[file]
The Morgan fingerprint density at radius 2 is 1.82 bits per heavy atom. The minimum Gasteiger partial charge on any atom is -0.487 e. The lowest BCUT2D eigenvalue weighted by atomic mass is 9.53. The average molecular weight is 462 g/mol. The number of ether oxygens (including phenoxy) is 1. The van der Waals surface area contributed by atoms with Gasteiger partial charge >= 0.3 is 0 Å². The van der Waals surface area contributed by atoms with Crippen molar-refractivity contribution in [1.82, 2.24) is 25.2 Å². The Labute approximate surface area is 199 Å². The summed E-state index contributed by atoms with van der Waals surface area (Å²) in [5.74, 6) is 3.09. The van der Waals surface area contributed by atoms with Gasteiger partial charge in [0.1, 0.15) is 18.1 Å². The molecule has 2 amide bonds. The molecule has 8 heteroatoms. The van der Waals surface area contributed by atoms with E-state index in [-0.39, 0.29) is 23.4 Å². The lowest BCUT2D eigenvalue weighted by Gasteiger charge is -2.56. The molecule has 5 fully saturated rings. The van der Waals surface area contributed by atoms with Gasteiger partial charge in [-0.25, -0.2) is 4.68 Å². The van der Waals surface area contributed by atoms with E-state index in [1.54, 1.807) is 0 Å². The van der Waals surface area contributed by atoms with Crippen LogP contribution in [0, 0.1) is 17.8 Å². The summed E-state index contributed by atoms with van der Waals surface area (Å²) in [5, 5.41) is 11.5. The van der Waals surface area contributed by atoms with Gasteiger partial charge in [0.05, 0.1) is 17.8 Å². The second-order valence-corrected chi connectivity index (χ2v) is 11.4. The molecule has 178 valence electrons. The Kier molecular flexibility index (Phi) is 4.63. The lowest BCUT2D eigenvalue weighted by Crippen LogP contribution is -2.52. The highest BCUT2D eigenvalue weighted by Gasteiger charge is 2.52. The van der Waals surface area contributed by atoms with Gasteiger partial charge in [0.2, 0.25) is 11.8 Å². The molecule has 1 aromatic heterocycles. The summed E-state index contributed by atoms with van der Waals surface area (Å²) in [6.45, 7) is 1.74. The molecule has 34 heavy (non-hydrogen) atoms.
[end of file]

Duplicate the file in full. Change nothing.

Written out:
The Morgan fingerprint density at radius 2 is 1.82 bits per heavy atom. The minimum Gasteiger partial charge on any atom is -0.487 e. The lowest BCUT2D eigenvalue weighted by atomic mass is 9.53. The average molecular weight is 462 g/mol. The number of ether oxygens (including phenoxy) is 1. The van der Waals surface area contributed by atoms with Gasteiger partial charge >= 0.3 is 0 Å². The van der Waals surface area contributed by atoms with Crippen molar-refractivity contribution in [1.82, 2.24) is 25.2 Å². The Labute approximate surface area is 199 Å². The summed E-state index contributed by atoms with van der Waals surface area (Å²) in [5.74, 6) is 3.09. The van der Waals surface area contributed by atoms with Gasteiger partial charge in [0.1, 0.15) is 18.1 Å². The molecule has 2 amide bonds. The molecule has 8 heteroatoms. The van der Waals surface area contributed by atoms with E-state index in [-0.39, 0.29) is 23.4 Å². The lowest BCUT2D eigenvalue weighted by Gasteiger charge is -2.56. The molecule has 5 fully saturated rings. The van der Waals surface area contributed by atoms with Gasteiger partial charge in [-0.25, -0.2) is 4.68 Å². The van der Waals surface area contributed by atoms with E-state index in [1.54, 1.807) is 0 Å². The van der Waals surface area contributed by atoms with Crippen LogP contribution in [0, 0.1) is 17.8 Å². The summed E-state index contributed by atoms with van der Waals surface area (Å²) in [5, 5.41) is 11.5. The van der Waals surface area contributed by atoms with Gasteiger partial charge in [0.05, 0.1) is 17.8 Å². The second-order valence-corrected chi connectivity index (χ2v) is 11.4. The molecule has 178 valence electrons. The Kier molecular flexibility index (Phi) is 4.63. The lowest BCUT2D eigenvalue weighted by Crippen LogP contribution is -2.52. The highest BCUT2D eigenvalue weighted by Gasteiger charge is 2.52. The van der Waals surface area contributed by atoms with Gasteiger partial charge in [0.2, 0.25) is 11.8 Å². The molecule has 1 aromatic heterocycles. The summed E-state index contributed by atoms with van der Waals surface area (Å²) in [6.45, 7) is 1.74. The molecule has 34 heavy (non-hydrogen) atoms.